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653 posts

Ultimate Geek
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Topic # 193513 14-Mar-2016 09:11
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Brought a new TV yesterday. I was interested to watch the sales tactics of a good salesman. Very cynical about these guys so was interesting to see.

 

Things I noticed included

 

  • Comments he was going to get in trouble of the low price
  • How the cost of the extended warranty dropped from 10% to 6.5% over the negation
  • The warranty purchase allowed them enough margin to extend the interest free terms from 15 to 26 months
    (or the finance company had terms that they could increase the highly advertised deal at next to no additional cost)
  • He had a staff member ring as the sell was being processed to allow him to state that they "should removed another persons hold off the TV because cash was king and the TV was for me" (it was two of 2 in stock - the other being the floor model)
  • It wasn't a high pressure sale - I was left to think about it while sitting on a comfy couch, checked pricespy and call the wife - even offered a coffee.

I am happy with the price and deal overall and the TV is awesome. I would even use this store again, but obviously don't buy enough big ticket items so the process was interesting.

 

What other sales tactics have you seem good retail sales staff use?

 

 


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2284 posts

Uber Geek
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  Reply # 1512737 14-Mar-2016 09:17
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They love to agree with what you say. Next time try make it sound like you're sold on a model and watch them talk it up and put down the others, then switch your mind and watch them repeat the process and bag the first one you looked at.  

 

Then switch back to the first one, and beat them down on price for the points they outlined why it wasn't the best :) 

 

 


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  Reply # 1512768 14-Mar-2016 09:46
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I normally go in to a store looking for a particular model - after spending hours trawling reviews and options - and with knowledge of what the price is elsewhere.

 

I will normally find what I want on my own, then ask the price - ask for best offer, then buy or not.

 

I have never had anyone attempt to upsell - but have been told I was mistaken on a technical aspect once or twice. If it is something minor I will not care, nod and smile - get my TV/Amp/etc.

 

For me - if a salesperson is willing to acknowledge the faults of another product they market and sell - I will probably trust them more. Double points if they also acknowledge the expensive model isn't going to make much difference.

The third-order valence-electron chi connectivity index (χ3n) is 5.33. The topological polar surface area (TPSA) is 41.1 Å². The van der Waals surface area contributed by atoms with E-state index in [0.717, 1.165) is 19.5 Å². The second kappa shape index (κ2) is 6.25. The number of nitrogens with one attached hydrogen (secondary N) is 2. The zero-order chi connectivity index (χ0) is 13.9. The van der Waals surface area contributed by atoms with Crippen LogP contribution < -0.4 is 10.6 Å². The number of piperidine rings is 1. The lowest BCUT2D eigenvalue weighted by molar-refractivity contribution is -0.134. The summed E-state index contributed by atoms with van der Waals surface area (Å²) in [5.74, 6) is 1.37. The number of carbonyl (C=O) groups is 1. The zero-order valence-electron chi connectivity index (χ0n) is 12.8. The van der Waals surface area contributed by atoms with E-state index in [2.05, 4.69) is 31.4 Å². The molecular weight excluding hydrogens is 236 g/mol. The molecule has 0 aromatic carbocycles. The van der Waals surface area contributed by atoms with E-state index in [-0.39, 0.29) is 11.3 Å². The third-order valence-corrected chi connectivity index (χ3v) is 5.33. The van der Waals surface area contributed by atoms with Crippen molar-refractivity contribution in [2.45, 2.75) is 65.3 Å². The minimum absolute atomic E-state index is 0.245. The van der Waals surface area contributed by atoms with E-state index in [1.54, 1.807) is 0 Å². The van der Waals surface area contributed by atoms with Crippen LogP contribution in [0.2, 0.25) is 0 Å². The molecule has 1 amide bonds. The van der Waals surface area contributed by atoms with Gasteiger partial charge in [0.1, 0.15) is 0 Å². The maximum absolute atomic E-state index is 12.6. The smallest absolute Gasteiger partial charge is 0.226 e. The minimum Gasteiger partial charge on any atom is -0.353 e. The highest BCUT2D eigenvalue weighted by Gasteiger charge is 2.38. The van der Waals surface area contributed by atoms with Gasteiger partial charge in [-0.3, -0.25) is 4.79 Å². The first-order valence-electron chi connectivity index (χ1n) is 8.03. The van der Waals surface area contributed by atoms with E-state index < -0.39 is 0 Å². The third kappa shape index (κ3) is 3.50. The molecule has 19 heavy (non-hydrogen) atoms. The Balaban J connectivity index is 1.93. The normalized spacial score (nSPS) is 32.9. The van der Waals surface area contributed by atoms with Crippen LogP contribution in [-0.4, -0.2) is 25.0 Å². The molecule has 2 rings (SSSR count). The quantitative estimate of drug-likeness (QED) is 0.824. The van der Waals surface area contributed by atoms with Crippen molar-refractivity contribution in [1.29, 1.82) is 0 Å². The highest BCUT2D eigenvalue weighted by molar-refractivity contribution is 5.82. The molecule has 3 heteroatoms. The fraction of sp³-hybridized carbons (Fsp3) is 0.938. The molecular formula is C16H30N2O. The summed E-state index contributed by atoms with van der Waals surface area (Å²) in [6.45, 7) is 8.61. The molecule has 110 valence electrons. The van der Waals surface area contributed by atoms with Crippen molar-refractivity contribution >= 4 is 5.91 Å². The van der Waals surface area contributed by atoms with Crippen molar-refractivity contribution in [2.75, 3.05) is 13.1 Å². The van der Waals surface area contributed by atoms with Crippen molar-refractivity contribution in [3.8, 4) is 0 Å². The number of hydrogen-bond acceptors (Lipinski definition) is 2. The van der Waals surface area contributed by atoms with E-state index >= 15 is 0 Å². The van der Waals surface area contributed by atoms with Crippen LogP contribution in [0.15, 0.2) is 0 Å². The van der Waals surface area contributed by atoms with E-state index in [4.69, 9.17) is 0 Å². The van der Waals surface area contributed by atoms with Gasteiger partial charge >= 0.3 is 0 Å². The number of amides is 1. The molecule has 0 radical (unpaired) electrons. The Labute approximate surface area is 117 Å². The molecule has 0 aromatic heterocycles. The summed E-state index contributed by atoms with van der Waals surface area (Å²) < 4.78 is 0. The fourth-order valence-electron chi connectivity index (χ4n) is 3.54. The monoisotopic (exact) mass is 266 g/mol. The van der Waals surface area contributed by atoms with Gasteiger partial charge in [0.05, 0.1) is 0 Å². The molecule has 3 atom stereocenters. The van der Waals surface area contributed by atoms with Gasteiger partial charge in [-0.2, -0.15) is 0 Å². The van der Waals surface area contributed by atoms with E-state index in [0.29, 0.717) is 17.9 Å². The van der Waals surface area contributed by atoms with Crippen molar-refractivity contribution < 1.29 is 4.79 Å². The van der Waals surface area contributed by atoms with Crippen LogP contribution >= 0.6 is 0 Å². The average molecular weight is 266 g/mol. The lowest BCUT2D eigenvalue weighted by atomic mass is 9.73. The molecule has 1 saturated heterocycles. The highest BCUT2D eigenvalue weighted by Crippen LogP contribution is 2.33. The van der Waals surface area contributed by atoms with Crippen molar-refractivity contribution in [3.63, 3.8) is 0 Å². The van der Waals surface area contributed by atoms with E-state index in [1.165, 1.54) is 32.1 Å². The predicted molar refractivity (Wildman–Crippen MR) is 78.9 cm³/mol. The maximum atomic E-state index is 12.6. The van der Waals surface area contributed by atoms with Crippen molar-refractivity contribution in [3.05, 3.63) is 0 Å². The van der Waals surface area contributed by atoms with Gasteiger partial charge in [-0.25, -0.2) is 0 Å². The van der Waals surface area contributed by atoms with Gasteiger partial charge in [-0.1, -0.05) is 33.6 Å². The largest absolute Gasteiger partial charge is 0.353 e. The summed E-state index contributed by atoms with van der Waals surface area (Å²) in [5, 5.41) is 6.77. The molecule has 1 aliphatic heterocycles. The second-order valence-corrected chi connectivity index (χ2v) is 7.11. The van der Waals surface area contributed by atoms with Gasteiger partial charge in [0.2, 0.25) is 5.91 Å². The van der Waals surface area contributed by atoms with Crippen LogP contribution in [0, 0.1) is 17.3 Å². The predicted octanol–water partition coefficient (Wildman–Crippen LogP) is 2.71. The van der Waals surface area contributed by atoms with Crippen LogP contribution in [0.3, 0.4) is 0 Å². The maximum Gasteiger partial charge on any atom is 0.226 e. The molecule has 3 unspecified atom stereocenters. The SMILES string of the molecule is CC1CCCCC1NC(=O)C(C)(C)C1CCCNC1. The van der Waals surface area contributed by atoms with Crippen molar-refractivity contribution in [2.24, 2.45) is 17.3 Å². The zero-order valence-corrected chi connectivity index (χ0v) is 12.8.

I ended up with a Panasonic ST-60 - they guy selling it to me said the U was really poor and the VT not that much better for the money. He then got it in earlier than expected and gave use a great price. Will go back there for any future TV/Audio purchases.

 

Contrast with being steered to the LED TVs repeatedly while shopping for a Plasma (and expressly stating so) - while the guy bags Plasma and why they are so bad and why burn in is so bad etc etc.

 

If you tell me they are:

 

1. Bending the rules for me

 

2. Asking manager for approval to give me $100 off the sticker price

 

 

 

Spare me.

 

 

 

 


 
 
 
 




653 posts

Ultimate Geek
+1 received by user: 169


  Reply # 1512807 14-Mar-2016 10:35
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insane:

 

They love to agree with what you say. Next time try make it sound like you're sold on a model and watch them talk it up and put down the others, then switch your mind and watch them repeat the process and bag the first one you looked at. 

 

 

 

 

LOL now that you mention that - this happened to me during the sale when I expressed an interest in a different brand.

 

I'm a "research the hell out of it first" guy as well so I also smiled and nodded.

 

Even though I was aware of what was going one I found myself feeling good about my decision when I heard things that were reinforcing my thoughts.
(eg when next years model comes out in a few months it will be exactly the same inside as this years")

 

 


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  Reply # 1513079 14-Mar-2016 14:53
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It can make for an entertaining lunch hour to eavesdrop on salespeople in places like Harvey Norman (while under the guise of browsing the shelves).  Though it can be hard to contain the smirks when you hear obvious BS being spouted to seemingly ignorant would-be purchasers.  On a couple of occasions I have been tempted to pull the unsuspecting victim away and warn them not to be suckered...

 

The best tactic, and the only one I appreciate, is honesty.  I like to think my BS detector is well calibrated, and over the years the salespeople I seek out are the ones who have been upfront and honest in the past.  I bought a dishwasher and dryer a couple of years back, and the sales guy was really decent and honest, and paid attention to what I was looking for.  Such that he still remembers me when I go back to window shop.  There are others, though, that I steer well clear of because their schtick is so obvious and they don't really care about repeat business.


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